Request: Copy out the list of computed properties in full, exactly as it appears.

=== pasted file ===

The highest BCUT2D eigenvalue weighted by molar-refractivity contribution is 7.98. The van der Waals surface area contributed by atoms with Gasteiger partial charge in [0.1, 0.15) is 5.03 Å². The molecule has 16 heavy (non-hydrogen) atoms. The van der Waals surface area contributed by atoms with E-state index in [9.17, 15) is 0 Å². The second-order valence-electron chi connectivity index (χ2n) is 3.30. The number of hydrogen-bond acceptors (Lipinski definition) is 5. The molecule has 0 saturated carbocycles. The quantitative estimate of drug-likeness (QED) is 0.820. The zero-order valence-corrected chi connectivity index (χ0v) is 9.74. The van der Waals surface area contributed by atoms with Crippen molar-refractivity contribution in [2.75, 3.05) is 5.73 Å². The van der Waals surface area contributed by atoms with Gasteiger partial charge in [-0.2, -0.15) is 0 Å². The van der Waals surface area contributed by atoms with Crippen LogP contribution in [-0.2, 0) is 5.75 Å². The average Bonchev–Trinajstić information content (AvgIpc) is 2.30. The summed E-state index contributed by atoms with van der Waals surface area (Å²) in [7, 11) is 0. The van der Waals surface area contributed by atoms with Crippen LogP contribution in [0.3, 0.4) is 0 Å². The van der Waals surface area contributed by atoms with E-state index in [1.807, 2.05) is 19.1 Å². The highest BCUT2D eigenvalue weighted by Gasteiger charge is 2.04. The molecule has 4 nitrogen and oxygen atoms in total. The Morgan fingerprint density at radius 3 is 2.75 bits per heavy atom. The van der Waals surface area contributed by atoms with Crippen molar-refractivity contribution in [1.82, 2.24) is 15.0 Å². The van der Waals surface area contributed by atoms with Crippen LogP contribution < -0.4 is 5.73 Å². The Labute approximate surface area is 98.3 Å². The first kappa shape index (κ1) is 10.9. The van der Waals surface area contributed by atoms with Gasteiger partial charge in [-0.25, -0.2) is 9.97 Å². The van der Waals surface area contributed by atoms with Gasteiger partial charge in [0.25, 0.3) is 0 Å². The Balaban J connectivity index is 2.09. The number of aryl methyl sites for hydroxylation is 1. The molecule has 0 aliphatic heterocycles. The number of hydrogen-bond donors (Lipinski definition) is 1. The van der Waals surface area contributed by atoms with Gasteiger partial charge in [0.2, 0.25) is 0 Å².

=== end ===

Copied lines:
The highest BCUT2D eigenvalue weighted by molar-refractivity contribution is 7.98. The van der Waals surface area contributed by atoms with Gasteiger partial charge in [0.1, 0.15) is 5.03 Å². The molecule has 16 heavy (non-hydrogen) atoms. The van der Waals surface area contributed by atoms with E-state index in [9.17, 15) is 0 Å². The second-order valence-electron chi connectivity index (χ2n) is 3.30. The number of hydrogen-bond acceptors (Lipinski definition) is 5. The molecule has 0 saturated carbocycles. The quantitative estimate of drug-likeness (QED) is 0.820. The zero-order valence-corrected chi connectivity index (χ0v) is 9.74. The van der Waals surface area contributed by atoms with Crippen molar-refractivity contribution in [2.75, 3.05) is 5.73 Å². The van der Waals surface area contributed by atoms with Gasteiger partial charge in [-0.2, -0.15) is 0 Å². The van der Waals surface area contributed by atoms with Crippen LogP contribution in [-0.2, 0) is 5.75 Å². The average Bonchev–Trinajstić information content (AvgIpc) is 2.30. The summed E-state index contributed by atoms with van der Waals surface area (Å²) in [7, 11) is 0. The van der Waals surface area contributed by atoms with Crippen LogP contribution in [0.3, 0.4) is 0 Å². The van der Waals surface area contributed by atoms with E-state index in [1.807, 2.05) is 19.1 Å². The highest BCUT2D eigenvalue weighted by Gasteiger charge is 2.04. The molecule has 4 nitrogen and oxygen atoms in total. The Morgan fingerprint density at radius 3 is 2.75 bits per heavy atom. The van der Waals surface area contributed by atoms with Crippen molar-refractivity contribution in [1.82, 2.24) is 15.0 Å². The van der Waals surface area contributed by atoms with Crippen LogP contribution < -0.4 is 5.73 Å². The Labute approximate surface area is 98.3 Å². The first kappa shape index (κ1) is 10.9. The van der Waals surface area contributed by atoms with Gasteiger partial charge in [-0.25, -0.2) is 9.97 Å². The van der Waals surface area contributed by atoms with Gasteiger partial charge in [0.25, 0.3) is 0 Å². The Balaban J connectivity index is 2.09. The number of aryl methyl sites for hydroxylation is 1. The molecule has 0 aliphatic heterocycles. The number of hydrogen-bond donors (Lipinski definition) is 1. The van der Waals surface area contributed by atoms with Gasteiger partial charge in [0.2, 0.25) is 0 Å².